Itself in grey zone, why Pakistan has complained to terror finance watchdog about India – The Indian Express

Itself in grey zone, why Pakistan has complained to terror finance watchdog about India – The Indian Express

Itself in grey zone, why Pakistan has complained to terror finance watchdog about India
Pakistan Finance Minister Asad Umar. (File)

Pakistan’s Finance Minister Asad Umar has written to the president of the Financial Action Task Force (FATF) asking that India be removed as co-chair of the FATF’s Asia-Pacific Joint Group (APJG), which is reviewing Islamabad’s progress on action against terrorist financing. A delegation of the APJG, which is a regional association of the FATF, is scheduled to reach Islamabad on March 24, and following a review over the next two days, submit its report to the FATF.

Umar wrote to FATF president Marshall Billingsea that “India’s animosity towards Pakistan is well-known and the recent violation of Pakistan’s airspace and dropping of bombs inside Pakistani territory was another manifestation of India’s hostile attitude.” He asked FATF to appoint any other member country as co-chair “to ensure that the review process is fair, unbiased and objective”.


The FATF was established in July 1989 by a G-7 Summit in Paris to examine and develop measures to combat money laundering. In October 2001, it expanded its mandate to incorporate efforts to combat terrorist financing as well. The FATF’s objectives are “to set standards and promote effective implementation of legal, regulatory and operational measures for combating money laundering, terrorist financing and other related threats to the integrity of the international financial system”.

The FATF monitors the progress of members and non-members in implementing the FATF Recommendations, “a comprehensive and consistent framework of measures which countries should implement in order to combat money laundering and terrorist financing, as well as the financing of proliferation of weapons of mass destruction”. It identifies jurisdictions with “weak measures to combat money laundering and terrorist financing (AML/CFT) in two FATF public documents that are issued three times a year”.

READ | Pak demands India’s removal from terror financing watchdog’s review body

The FATF’s decision-making body, the FATF Plenary, meets three times in Paris between July and June — usually in October, February and June. The FATF’s 38 members (36 member jurisdictions and two regional organisations, the European Commission and Gulf Cooperation Council), two observer jurisdictions (Indonesia and Saudi Arabia), and multiple observer organisations (mainly international banks and law enforcement bodies) attend the Plenary. India is an FATF member; Pakistan is not.


APJG is a working group that functions under the FATF, and is not to be confused with the Asia/Pacific Group (APG) headquartered in Sydney, Australia. The APG is the largest of nine FATF-Style Regional Bodies (FSRBs) whose 41 members include both India and Pakistan. Eleven of these members are members of FATF as well. India became a member of the APG in March 1998; Pakistan in May 2010.

The APG examines AML/CFT efforts of members countries every 10 years. Pakistan will be reviewed in 2019-20. “While FATF will look into the 26-point action plan, APG will hold a separate review,” an Indian official said.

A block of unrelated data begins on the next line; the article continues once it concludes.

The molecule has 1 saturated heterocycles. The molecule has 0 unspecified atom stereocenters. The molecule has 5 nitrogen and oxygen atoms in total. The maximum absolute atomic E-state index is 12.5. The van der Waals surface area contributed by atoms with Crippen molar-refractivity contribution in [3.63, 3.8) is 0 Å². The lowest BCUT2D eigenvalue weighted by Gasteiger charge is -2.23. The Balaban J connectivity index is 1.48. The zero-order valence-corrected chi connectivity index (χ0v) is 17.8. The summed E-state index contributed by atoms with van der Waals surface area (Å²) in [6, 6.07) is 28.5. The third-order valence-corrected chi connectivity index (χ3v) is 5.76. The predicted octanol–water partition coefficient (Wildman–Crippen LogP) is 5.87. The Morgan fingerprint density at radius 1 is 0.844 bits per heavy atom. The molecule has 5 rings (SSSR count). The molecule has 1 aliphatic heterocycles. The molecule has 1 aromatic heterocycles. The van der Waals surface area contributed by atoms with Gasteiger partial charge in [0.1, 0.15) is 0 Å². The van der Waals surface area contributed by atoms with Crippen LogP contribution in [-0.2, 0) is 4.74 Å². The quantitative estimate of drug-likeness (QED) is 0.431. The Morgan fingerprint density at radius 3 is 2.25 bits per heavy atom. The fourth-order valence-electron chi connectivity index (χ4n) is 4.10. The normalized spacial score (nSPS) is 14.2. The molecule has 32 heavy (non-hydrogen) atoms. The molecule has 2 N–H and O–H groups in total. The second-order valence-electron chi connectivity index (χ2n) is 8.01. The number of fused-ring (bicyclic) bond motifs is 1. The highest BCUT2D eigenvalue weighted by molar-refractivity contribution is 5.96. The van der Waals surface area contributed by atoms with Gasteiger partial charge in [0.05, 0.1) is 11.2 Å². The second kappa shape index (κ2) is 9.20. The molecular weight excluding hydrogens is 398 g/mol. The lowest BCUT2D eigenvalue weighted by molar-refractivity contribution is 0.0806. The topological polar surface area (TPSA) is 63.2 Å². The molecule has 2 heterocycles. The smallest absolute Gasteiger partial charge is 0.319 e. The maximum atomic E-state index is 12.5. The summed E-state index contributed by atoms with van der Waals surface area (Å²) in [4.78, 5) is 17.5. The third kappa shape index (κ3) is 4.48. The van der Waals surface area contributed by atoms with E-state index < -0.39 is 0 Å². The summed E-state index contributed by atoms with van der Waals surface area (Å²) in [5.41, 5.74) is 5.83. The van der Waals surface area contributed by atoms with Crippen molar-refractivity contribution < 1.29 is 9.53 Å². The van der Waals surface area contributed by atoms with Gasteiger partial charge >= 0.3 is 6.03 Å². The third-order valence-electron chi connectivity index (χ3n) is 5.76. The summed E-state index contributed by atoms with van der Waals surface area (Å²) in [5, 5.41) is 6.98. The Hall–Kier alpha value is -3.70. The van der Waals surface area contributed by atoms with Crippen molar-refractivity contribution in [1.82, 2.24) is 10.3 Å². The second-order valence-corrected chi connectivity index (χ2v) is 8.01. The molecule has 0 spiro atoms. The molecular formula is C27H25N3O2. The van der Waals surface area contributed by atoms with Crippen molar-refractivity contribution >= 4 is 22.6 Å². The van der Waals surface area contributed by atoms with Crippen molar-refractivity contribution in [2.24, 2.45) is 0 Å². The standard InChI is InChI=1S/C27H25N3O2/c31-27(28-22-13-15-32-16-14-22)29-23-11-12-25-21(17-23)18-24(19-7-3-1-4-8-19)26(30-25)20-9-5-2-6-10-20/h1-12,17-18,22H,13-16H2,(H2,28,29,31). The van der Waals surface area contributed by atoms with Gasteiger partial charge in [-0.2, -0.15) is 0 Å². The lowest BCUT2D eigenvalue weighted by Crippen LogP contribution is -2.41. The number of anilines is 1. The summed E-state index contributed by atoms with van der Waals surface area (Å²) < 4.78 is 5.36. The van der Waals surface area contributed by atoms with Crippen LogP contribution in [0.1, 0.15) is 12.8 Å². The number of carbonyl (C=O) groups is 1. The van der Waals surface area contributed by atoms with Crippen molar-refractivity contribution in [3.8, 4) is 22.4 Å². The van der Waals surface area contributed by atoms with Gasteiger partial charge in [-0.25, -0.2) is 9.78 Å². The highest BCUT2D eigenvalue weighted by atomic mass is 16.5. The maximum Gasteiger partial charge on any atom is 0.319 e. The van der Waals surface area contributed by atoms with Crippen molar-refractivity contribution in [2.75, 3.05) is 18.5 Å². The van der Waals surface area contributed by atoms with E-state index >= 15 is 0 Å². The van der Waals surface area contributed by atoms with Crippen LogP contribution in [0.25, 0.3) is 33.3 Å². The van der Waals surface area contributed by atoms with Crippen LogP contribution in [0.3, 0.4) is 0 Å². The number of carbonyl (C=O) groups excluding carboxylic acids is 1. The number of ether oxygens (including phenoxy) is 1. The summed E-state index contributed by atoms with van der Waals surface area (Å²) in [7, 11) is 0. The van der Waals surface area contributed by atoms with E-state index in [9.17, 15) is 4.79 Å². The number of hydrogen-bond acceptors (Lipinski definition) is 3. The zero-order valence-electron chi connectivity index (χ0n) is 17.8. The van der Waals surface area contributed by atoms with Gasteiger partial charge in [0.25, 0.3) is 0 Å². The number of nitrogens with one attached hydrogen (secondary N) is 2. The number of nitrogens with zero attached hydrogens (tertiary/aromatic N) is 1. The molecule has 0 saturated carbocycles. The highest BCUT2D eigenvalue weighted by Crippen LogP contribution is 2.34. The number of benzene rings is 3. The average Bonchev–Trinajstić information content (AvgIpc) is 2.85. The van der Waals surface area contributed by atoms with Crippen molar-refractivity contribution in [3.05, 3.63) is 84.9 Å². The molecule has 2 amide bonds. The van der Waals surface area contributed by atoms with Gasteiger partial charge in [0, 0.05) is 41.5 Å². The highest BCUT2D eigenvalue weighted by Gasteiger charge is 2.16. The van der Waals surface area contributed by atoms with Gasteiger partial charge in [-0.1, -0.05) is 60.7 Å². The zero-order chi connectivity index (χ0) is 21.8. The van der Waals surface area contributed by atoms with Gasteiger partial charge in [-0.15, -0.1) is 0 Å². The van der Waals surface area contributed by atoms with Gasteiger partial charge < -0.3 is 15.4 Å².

26-point plan

In 2018, FATF approved the nomination for monitoring of Pakistan under its International Cooperation Review Group, commonly known as the ‘grey list’. The resolution against Pakistan was moved by the US, and supported by the UK, France, Germany, and India. It said Pakistan was not doing enough to comply with anti-terrorist financing and anti-money laundering regulations.

In June 2018, Pakistan submitted a 26-point action plan to the FATF, committing to implement it over the next 15 months. The action plan included a squeeze on the finances of Jamaat-ud Dawa, Falah-i-Insaniyat, Lashkar-e-Taiba, Jaish-e-Mohammad, Haqqani Network and the Afghan Taliban. The failure to negotiate the action plan could have led to Pakistan being blacklisted.

In January 2019, the FATF decided to keep Pakistan on the grey list, based on a review that concluded that the country had made “limited progress” in curbing money laundering and terrorism. Expressing dissatisfaction, FATF said Pakistan could “not demonstrate a proper understanding of the terror financing risks posed by Daesh (ISIS), al-Qaeda, Jamaat-ud-Dawa, Falah-i-Insaniyat Foundation, Lashkar-e-Taiba, Jaish-e-Mohammad, Haqqani Network, and persons affiliated with the Taliban”.

Whether Pakistan remains in the grey list or is placed in the black list will be clear by October 2019. Pakistan was on the FATF watchlist between 2012 and 2015 as well, but only for money laundering.

What happens now

Officials said it was unlikely that Pakistan’s complaint against India to the FATF would have an impact. Pakistan is not a member of FATF; India, on the other hand, has been an active member in the FATF and in its various sub-groups after 2013 following New Delhi’s effort to introduce changes to the AML/CFT systems and laws. In June 2013, the FATF recognised that India had made significant progress in addressing deficiencies identified in its mutual evaluation report, and decided that it should be removed from the regular follow-up process.

India has been lobbying hard with the US for the strict monitoring of Pakistan, and highlighting the funding of terrorist activities by that country. India has in the past provided evidence of the involvement of Pakistani officials in peddling fake currency, and planning attacks on Indian assets on foreign soil.

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